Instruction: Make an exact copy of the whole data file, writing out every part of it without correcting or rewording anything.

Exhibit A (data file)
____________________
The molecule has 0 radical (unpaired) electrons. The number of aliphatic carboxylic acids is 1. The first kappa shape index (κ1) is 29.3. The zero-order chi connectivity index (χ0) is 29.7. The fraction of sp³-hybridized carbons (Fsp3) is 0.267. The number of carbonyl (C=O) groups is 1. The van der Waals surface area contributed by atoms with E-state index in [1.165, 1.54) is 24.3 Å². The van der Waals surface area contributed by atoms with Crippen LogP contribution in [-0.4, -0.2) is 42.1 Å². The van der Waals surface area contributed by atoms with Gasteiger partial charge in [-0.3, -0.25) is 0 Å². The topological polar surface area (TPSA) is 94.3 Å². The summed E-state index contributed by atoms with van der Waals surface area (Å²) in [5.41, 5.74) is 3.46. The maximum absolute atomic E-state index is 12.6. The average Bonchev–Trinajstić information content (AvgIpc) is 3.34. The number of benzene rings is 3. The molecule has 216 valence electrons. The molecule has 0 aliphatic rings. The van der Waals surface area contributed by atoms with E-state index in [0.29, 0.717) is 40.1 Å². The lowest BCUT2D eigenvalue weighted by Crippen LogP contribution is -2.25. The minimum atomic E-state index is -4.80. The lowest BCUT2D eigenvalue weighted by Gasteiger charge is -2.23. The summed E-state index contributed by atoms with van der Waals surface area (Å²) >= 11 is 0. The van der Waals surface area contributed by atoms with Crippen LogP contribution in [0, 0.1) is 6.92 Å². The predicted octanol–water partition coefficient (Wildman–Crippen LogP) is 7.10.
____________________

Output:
The molecule has 0 radical (unpaired) electrons. The number of aliphatic carboxylic acids is 1. The first kappa shape index (κ1) is 29.3. The zero-order chi connectivity index (χ0) is 29.7. The fraction of sp³-hybridized carbons (Fsp3) is 0.267. The number of carbonyl (C=O) groups is 1. The van der Waals surface area contributed by atoms with E-state index in [1.165, 1.54) is 24.3 Å². The van der Waals surface area contributed by atoms with Crippen LogP contribution in [-0.4, -0.2) is 42.1 Å². The van der Waals surface area contributed by atoms with Gasteiger partial charge in [-0.3, -0.25) is 0 Å². The topological polar surface area (TPSA) is 94.3 Å². The summed E-state index contributed by atoms with van der Waals surface area (Å²) in [5.41, 5.74) is 3.46. The maximum absolute atomic E-state index is 12.6. The average Bonchev–Trinajstić information content (AvgIpc) is 3.34. The number of benzene rings is 3. The molecule has 216 valence electrons. The molecule has 0 aliphatic rings. The van der Waals surface area contributed by atoms with E-state index in [0.29, 0.717) is 40.1 Å². The lowest BCUT2D eigenvalue weighted by Crippen LogP contribution is -2.25. The minimum atomic E-state index is -4.80. The lowest BCUT2D eigenvalue weighted by Gasteiger charge is -2.23. The summed E-state index contributed by atoms with van der Waals surface area (Å²) >= 11 is 0. The van der Waals surface area contributed by atoms with Crippen LogP contribution in [0, 0.1) is 6.92 Å². The predicted octanol–water partition coefficient (Wildman–Crippen LogP) is 7.10.